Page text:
17-Jan-2004 -- This confluence point is quite a unique one in Australia; on most globes of the world the latitude and longitude lines are shown every 30 degrees apart. If you look on a globe there are only 2 confluence points plotted on the Australian continent, this point 30°S 120°E, and 30°S 150°E which is situated in New South Wales, so it was fitting that it ended up being quite a worthy challenge to get there. A point like this should not be an easy one to get to.
This CP is situated 120km south west of the town of Menzies, just east of the Mount Manning Nature Reserve and basically out in the middle of nowhere. The nearest populated area is an isolated gold mine called Davyhurst some 60km to the east. From topographic maps of the area that are 20 years out of date there are three tracks that pass within 8km of the point.
For our first attempt Jamie Davies and myself took the track from the south east starting at the Callion Mine turnoff; it starts off not too bad but as you proceed it progressively gets worse. It looks like it has not been travelled on in a long time and is very overgrown with scrub. The land out here is pretty impressive, particularly the breakaway country. We stopped and climbed to the top of one the rocky outcrops for a grand view of the vast openness of the bush out there. As far as the eye could see no evidence of man was visible. We also checked out the numerous small caves located there. They looked like perfect places where you would expect to find Aboriginal rock paintings but unfortunately none were evident. After our short break we continued on and got to within 35km of the point where we punctured one tyre and had to return because we were due back at a certain time and I had under estimated the time it would take us.
The second attempt was on another typical Goldfields mid summer's day - a hot 40°C; we always carry 80 litres of water just in case we get stuck. Jamie and I allowed ourselves more time and took 3 spares and got to within 25km of the point before the track totally disappeared in overgrowth. I decided to try and continue and maybe pickup the track further up using the GPS. This was not a wise decision as we eventually punctured 2 tyres before deciding to turn back and punctured another 2 not long after, with only 3 spares we had to drive on flat which after 15km peeled off. So we were forced to drive the remaining 30km back to the Davyhurst mine on a rim where we borrowed a spare to get us home.
For the third attempt we decided to take a different track, this time from the east at the Ularring Rock turnoff. This track is far worse than the first. A bush fire went through a couple of years ago and burnt the scrub. Even with the GPS it is virtually impossible to stay on it as the fire has burnt the original small trees and bushes, making hard to distinguish the track. All that remains is 6-inch stakes sticking up out of the ground, not ideal conditions to drive over. We only drove about 8km on this track before turning back and decided to immediately attempt the next CP south (31°S 120°E) which resulted in our first successful visit.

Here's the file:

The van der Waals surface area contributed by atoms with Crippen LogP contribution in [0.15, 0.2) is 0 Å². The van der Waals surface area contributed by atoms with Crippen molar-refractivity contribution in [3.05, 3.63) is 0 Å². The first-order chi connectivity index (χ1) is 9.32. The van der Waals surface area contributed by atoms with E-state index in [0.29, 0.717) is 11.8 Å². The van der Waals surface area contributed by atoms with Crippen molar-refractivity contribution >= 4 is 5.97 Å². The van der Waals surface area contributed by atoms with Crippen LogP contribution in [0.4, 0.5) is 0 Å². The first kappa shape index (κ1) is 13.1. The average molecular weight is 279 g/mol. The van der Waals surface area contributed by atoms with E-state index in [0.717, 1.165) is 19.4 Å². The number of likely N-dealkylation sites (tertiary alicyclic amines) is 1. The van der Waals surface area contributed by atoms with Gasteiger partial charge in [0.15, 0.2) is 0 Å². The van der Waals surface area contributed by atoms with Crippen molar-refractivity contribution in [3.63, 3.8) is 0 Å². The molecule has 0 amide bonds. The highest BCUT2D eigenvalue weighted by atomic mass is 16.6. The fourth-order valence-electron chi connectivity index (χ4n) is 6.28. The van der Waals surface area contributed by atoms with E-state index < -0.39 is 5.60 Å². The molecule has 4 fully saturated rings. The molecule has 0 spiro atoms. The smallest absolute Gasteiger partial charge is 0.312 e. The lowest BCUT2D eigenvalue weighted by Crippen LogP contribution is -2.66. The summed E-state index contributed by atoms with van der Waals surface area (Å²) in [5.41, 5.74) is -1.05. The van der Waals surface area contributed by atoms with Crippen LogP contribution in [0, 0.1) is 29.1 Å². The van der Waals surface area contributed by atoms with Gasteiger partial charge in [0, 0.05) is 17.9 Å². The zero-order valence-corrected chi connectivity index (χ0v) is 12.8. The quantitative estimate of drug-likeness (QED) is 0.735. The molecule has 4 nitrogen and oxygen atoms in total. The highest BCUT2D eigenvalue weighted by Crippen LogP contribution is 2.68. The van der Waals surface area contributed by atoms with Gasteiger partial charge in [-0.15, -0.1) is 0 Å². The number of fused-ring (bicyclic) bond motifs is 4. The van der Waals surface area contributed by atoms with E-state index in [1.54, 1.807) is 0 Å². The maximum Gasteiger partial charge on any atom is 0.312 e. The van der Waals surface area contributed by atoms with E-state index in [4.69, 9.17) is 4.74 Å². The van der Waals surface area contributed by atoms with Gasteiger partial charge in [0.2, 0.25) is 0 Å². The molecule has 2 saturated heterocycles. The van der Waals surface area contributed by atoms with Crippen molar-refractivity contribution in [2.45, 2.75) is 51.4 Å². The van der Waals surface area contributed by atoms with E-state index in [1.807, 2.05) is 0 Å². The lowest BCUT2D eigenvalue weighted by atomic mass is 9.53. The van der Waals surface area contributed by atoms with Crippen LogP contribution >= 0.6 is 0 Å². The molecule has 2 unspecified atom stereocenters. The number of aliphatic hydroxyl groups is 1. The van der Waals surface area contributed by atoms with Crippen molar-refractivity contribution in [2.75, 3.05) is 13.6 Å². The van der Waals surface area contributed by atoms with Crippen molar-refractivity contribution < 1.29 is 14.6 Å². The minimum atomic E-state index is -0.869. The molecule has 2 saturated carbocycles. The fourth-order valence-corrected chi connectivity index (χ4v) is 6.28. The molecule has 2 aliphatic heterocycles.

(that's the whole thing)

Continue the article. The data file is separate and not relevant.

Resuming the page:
To plan for the fourth attempt I obtained the latest 2003 Natmap Raster mapsheets that contain all 1:250000 scale maps covering Australia published up to August 2003. For this trip I uploaded the track we planned to take into the GPS; this time I selected the track from the north, the turnoff is situated on the Evanston Menzies road, 20km west of Mulline. A couple of other blokes from work joined myself and Jake for this attempt; Jason Van Lochem, Greg Burke and his young son Jarred. Our group left late in the afternoon in two vehicles and planned to camp overnight wherever we ended up when the sun went down. Our planned route from the north turned out not so bad, the track is moderately overgrown but not too much of a drama, although a top speed of only 25kmh could be maintained comfortably along its 55km length. We ended up as close as the track would take us to the CP at around 6:45 that evening, 8km directly south. The decision was made to try to reach it and camp at the point that night, unfortunately we were only able to make it 1.5km through the scrub before we punctured one of the tyres on the vehicles.
Camp was set up there and we decided to make an early start the next morning and walk the rest of the 6.5km to the point. That evening we had a BBQ, a few beers and bourbons late into the night and discussed all matter of topics as you do with the "increased knowledge" that alcohol gives you.
The next morning I was feeling very ordinary and thought of walking a round trip of 13km through scrub wasn't very appealing. We had breakfast and began our walk to the CP around 6:30, fortunately the temperature was a very pleasant 18°C. Our direct route to the CP followed along a ridgeline and we had to walk up and down a series of hills and valleys to reach it. Excellent views of the south and north peaks of the Mount Manning Range 30km to the west were visible from on top of hills and made the walk quite pleasant. My headache had all but disappeared by the time we arrived at the CP around 8:00am. The necessary photos were taken and we eventually made it back to the vehicles around 10:30, we then drove back along the track to the Evanston Menzies road and setoff west towards our next destination the CP 30°S 119°E. When we eventually arrived at the track that was to lead us close to this CP, we found it was heavily overgrown and the decision was made to leave it for another trip and go home.
GPS - Trimble Pathfinder DGPS unit - accuracy sub-metre
Map - Jackson SH5012 1:250000 scale